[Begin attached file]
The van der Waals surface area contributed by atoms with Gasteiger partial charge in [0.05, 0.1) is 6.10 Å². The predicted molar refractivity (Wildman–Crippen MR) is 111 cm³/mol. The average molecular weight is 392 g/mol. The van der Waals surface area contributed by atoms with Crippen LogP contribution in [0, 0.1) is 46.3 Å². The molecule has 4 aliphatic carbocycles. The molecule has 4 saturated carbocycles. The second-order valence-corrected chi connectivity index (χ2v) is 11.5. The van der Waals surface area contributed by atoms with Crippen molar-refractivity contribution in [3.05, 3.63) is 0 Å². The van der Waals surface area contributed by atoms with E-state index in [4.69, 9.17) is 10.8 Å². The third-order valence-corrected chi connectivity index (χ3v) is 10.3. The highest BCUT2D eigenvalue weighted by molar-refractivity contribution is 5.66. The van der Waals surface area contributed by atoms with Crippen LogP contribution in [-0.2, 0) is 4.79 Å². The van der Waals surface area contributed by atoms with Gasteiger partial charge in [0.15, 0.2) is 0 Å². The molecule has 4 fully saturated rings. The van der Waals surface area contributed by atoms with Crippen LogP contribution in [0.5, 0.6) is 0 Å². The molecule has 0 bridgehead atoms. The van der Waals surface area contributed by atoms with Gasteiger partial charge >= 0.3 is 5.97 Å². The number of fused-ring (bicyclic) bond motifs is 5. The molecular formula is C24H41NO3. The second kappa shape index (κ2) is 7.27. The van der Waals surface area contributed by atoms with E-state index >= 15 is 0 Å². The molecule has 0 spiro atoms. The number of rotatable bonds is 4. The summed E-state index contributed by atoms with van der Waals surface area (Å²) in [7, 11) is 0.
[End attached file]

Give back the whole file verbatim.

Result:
The van der Waals surface area contributed by atoms with Gasteiger partial charge in [0.05, 0.1) is 6.10 Å². The predicted molar refractivity (Wildman–Crippen MR) is 111 cm³/mol. The average molecular weight is 392 g/mol. The van der Waals surface area contributed by atoms with Crippen LogP contribution in [0, 0.1) is 46.3 Å². The molecule has 4 aliphatic carbocycles. The molecule has 4 saturated carbocycles. The second-order valence-corrected chi connectivity index (χ2v) is 11.5. The van der Waals surface area contributed by atoms with Crippen molar-refractivity contribution in [3.05, 3.63) is 0 Å². The van der Waals surface area contributed by atoms with E-state index in [4.69, 9.17) is 10.8 Å². The third-order valence-corrected chi connectivity index (χ3v) is 10.3. The highest BCUT2D eigenvalue weighted by molar-refractivity contribution is 5.66. The van der Waals surface area contributed by atoms with Crippen LogP contribution in [-0.2, 0) is 4.79 Å². The van der Waals surface area contributed by atoms with Gasteiger partial charge in [0.15, 0.2) is 0 Å². The molecule has 4 fully saturated rings. The van der Waals surface area contributed by atoms with Crippen LogP contribution in [0.5, 0.6) is 0 Å². The molecule has 0 bridgehead atoms. The van der Waals surface area contributed by atoms with Gasteiger partial charge >= 0.3 is 5.97 Å². The number of fused-ring (bicyclic) bond motifs is 5. The molecular formula is C24H41NO3. The second kappa shape index (κ2) is 7.27. The van der Waals surface area contributed by atoms with E-state index >= 15 is 0 Å². The molecule has 0 spiro atoms. The number of rotatable bonds is 4. The summed E-state index contributed by atoms with van der Waals surface area (Å²) in [7, 11) is 0.